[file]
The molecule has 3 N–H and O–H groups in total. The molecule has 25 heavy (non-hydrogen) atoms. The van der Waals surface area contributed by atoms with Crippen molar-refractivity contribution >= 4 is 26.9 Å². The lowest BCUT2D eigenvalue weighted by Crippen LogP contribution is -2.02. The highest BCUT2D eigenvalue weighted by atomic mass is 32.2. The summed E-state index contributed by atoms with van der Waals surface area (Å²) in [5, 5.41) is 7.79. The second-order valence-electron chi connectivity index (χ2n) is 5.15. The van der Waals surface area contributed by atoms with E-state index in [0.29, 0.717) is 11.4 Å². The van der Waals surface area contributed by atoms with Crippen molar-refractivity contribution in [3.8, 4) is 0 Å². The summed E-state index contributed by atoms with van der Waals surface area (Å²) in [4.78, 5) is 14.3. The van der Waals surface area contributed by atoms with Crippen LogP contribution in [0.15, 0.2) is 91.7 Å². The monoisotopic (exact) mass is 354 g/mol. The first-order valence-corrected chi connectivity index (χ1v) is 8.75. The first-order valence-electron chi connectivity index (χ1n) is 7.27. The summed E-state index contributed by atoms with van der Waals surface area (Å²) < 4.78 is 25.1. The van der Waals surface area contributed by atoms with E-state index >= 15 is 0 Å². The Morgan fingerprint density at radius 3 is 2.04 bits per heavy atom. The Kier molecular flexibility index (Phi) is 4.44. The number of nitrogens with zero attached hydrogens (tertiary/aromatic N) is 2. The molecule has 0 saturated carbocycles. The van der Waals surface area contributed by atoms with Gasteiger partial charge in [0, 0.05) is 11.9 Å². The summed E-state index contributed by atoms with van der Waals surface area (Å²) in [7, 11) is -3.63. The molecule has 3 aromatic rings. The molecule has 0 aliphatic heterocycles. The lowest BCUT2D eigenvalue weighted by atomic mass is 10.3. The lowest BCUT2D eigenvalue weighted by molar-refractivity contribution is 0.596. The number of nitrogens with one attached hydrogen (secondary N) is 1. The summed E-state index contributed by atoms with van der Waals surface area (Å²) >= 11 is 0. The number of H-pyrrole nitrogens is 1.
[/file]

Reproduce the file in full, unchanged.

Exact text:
The molecule has 3 N–H and O–H groups in total. The molecule has 25 heavy (non-hydrogen) atoms. The van der Waals surface area contributed by atoms with Crippen molar-refractivity contribution >= 4 is 26.9 Å². The lowest BCUT2D eigenvalue weighted by Crippen LogP contribution is -2.02. The highest BCUT2D eigenvalue weighted by atomic mass is 32.2. The summed E-state index contributed by atoms with van der Waals surface area (Å²) in [5, 5.41) is 7.79. The second-order valence-electron chi connectivity index (χ2n) is 5.15. The van der Waals surface area contributed by atoms with E-state index in [0.29, 0.717) is 11.4 Å². The van der Waals surface area contributed by atoms with Crippen molar-refractivity contribution in [3.8, 4) is 0 Å². The summed E-state index contributed by atoms with van der Waals surface area (Å²) in [4.78, 5) is 14.3. The van der Waals surface area contributed by atoms with Crippen LogP contribution in [0.15, 0.2) is 91.7 Å². The monoisotopic (exact) mass is 354 g/mol. The first-order valence-corrected chi connectivity index (χ1v) is 8.75. The first-order valence-electron chi connectivity index (χ1n) is 7.27. The summed E-state index contributed by atoms with van der Waals surface area (Å²) < 4.78 is 25.1. The van der Waals surface area contributed by atoms with E-state index >= 15 is 0 Å². The Morgan fingerprint density at radius 3 is 2.04 bits per heavy atom. The Kier molecular flexibility index (Phi) is 4.44. The number of nitrogens with zero attached hydrogens (tertiary/aromatic N) is 2. The molecule has 0 saturated carbocycles. The van der Waals surface area contributed by atoms with Gasteiger partial charge in [0, 0.05) is 11.9 Å². The summed E-state index contributed by atoms with van der Waals surface area (Å²) in [7, 11) is -3.63. The molecule has 3 aromatic rings. The molecule has 0 aliphatic heterocycles. The lowest BCUT2D eigenvalue weighted by atomic mass is 10.3. The lowest BCUT2D eigenvalue weighted by molar-refractivity contribution is 0.596. The number of nitrogens with one attached hydrogen (secondary N) is 1. The summed E-state index contributed by atoms with van der Waals surface area (Å²) >= 11 is 0. The number of H-pyrrole nitrogens is 1.